History of political conventions in Philadelphia

Conventions

History of political conventions in Philadelphia

Philadelphia is no stranger to politics. The city has a historic record when it comes to hosting political party conventions.

CCTV America’s Sean Callebs has this report from Philadelphia.

History of political conventions in Philadelphia

History of political conventions in Philadelphia

Philadelphia has a historic record when it comes to hosting political party conventions. CCTV America’s Sean Callebs reports.

The city has long secured its place in United States history, with the Liberty Bell, the old Pennsylvania Statehouse and legions of democrats streaming into the city – Philadelphia is the site of the 12th national political convention.

At the storied Foundation of the Union League, visitors are flocking to a display recognizing all the conventions that came before 2016.

Philadelphia native Ron Rothman is a volunteer at the Democratic National Convention, which means getting up to speed on the city’s history.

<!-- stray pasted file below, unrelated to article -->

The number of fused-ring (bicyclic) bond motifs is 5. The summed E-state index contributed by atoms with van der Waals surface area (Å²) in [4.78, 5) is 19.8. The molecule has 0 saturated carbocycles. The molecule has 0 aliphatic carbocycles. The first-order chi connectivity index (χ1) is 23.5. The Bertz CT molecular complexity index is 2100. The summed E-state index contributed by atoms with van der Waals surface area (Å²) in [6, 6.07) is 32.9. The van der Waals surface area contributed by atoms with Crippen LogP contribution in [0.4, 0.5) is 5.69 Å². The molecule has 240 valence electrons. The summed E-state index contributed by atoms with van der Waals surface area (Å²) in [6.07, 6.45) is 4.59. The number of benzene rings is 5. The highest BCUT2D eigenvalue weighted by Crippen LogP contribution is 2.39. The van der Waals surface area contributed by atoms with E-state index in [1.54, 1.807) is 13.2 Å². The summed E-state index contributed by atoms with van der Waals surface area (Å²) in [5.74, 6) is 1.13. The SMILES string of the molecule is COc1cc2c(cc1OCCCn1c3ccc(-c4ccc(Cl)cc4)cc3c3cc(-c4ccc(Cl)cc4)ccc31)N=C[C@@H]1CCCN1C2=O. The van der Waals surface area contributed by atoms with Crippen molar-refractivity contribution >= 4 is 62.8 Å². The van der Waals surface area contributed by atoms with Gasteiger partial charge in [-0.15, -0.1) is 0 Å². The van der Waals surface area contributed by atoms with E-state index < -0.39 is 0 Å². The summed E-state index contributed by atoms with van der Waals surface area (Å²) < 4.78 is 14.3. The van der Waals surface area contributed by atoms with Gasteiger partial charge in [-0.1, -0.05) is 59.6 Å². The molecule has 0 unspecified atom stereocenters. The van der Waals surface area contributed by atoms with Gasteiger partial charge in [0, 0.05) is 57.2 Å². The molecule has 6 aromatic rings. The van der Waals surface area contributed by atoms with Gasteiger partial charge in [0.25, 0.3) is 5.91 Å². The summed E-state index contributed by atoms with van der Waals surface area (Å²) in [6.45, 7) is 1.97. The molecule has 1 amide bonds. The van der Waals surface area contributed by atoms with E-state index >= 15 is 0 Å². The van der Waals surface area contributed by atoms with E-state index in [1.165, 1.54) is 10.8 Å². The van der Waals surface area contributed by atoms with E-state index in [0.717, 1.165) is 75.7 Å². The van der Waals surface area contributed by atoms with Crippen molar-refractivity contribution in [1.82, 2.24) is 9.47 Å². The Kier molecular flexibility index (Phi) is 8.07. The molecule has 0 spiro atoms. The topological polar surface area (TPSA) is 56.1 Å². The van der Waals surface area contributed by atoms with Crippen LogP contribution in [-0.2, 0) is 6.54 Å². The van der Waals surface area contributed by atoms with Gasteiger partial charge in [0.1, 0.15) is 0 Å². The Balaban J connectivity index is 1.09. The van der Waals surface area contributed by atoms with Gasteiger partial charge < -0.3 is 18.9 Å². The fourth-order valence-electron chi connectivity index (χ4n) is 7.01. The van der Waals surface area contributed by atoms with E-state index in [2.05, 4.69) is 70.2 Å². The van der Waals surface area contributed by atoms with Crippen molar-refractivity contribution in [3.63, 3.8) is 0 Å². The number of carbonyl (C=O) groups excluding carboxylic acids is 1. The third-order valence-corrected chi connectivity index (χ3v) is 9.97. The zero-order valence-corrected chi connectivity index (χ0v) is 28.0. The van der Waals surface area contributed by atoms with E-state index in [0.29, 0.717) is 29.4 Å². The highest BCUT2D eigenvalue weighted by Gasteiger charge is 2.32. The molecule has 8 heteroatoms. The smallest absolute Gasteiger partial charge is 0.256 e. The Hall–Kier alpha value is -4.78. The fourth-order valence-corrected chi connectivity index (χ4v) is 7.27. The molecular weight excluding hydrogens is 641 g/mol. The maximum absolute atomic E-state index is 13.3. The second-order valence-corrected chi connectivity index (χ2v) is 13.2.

It all started in 1948: Democrats, Republicans and the left-leaning Progressive Party had a presidential candidate in that year.

And it happened during a very hot summer before Philly buildings had air conditioning.

“They tried to cool off the buildings with big blocks of ice and it didn’t work and became a debacle,” Ron Rothman said. “We did not have another convention here for 52 years.”

But 1948 did have its signature moment. Senator Hubert Humphrey from Minnesota delivered a historic speech, imploring delegates to get out of the “shadows of states’ rights” and “walk into the bright sunshine of human rights.” That became the party’s first venture into civil rights.

“That’s the turning moment of the democratic party,” Jim Mundy, Union League director of education and programming said. “That’s when democratic party became the party of the 20th and the 21st century.”

The last convention held in Philadelphia was in 2000. The Republicans nominated George W. Bush. And although he lost the popular vote, he did go on to be the 43rd President of the United States.